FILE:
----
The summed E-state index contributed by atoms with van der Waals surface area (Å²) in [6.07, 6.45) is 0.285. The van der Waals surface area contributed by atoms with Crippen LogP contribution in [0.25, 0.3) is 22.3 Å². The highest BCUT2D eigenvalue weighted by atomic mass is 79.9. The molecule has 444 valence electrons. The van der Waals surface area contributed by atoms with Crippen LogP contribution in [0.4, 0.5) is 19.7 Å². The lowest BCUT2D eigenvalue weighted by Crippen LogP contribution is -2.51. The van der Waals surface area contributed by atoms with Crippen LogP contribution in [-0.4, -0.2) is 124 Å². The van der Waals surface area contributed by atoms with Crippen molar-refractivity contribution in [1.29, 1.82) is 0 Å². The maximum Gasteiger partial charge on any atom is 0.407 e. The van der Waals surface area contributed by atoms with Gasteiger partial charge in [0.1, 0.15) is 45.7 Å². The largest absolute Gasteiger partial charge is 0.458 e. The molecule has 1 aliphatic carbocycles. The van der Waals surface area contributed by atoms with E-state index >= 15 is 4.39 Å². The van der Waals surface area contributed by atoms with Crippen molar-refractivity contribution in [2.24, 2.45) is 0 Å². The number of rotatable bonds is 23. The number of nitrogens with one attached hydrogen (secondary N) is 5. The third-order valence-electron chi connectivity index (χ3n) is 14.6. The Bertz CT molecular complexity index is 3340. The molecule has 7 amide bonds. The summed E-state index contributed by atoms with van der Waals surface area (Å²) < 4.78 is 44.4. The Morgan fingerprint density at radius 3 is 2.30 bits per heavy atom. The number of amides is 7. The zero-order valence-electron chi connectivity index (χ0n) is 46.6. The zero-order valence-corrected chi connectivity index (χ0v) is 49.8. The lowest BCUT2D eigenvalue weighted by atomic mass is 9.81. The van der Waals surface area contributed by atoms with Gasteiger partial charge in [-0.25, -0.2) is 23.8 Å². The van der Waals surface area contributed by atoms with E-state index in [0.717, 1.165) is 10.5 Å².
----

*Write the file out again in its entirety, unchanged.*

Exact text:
The summed E-state index contributed by atoms with van der Waals surface area (Å²) in [6.07, 6.45) is 0.285. The van der Waals surface area contributed by atoms with Crippen LogP contribution in [0.25, 0.3) is 22.3 Å². The highest BCUT2D eigenvalue weighted by atomic mass is 79.9. The molecule has 444 valence electrons. The van der Waals surface area contributed by atoms with Crippen LogP contribution in [0.4, 0.5) is 19.7 Å². The lowest BCUT2D eigenvalue weighted by Crippen LogP contribution is -2.51. The van der Waals surface area contributed by atoms with Crippen LogP contribution in [-0.4, -0.2) is 124 Å². The van der Waals surface area contributed by atoms with Crippen molar-refractivity contribution in [1.29, 1.82) is 0 Å². The maximum Gasteiger partial charge on any atom is 0.407 e. The van der Waals surface area contributed by atoms with Gasteiger partial charge in [0.1, 0.15) is 45.7 Å². The largest absolute Gasteiger partial charge is 0.458 e. The molecule has 1 aliphatic carbocycles. The van der Waals surface area contributed by atoms with E-state index >= 15 is 4.39 Å². The van der Waals surface area contributed by atoms with Crippen molar-refractivity contribution in [2.24, 2.45) is 0 Å². The number of rotatable bonds is 23. The number of nitrogens with one attached hydrogen (secondary N) is 5. The third-order valence-electron chi connectivity index (χ3n) is 14.6. The Bertz CT molecular complexity index is 3340. The molecule has 7 amide bonds. The summed E-state index contributed by atoms with van der Waals surface area (Å²) < 4.78 is 44.4. The Morgan fingerprint density at radius 3 is 2.30 bits per heavy atom. The number of amides is 7. The zero-order valence-electron chi connectivity index (χ0n) is 46.6. The zero-order valence-corrected chi connectivity index (χ0v) is 49.8. The lowest BCUT2D eigenvalue weighted by atomic mass is 9.81. The van der Waals surface area contributed by atoms with Gasteiger partial charge in [-0.25, -0.2) is 23.8 Å². The van der Waals surface area contributed by atoms with E-state index in [0.717, 1.165) is 10.5 Å².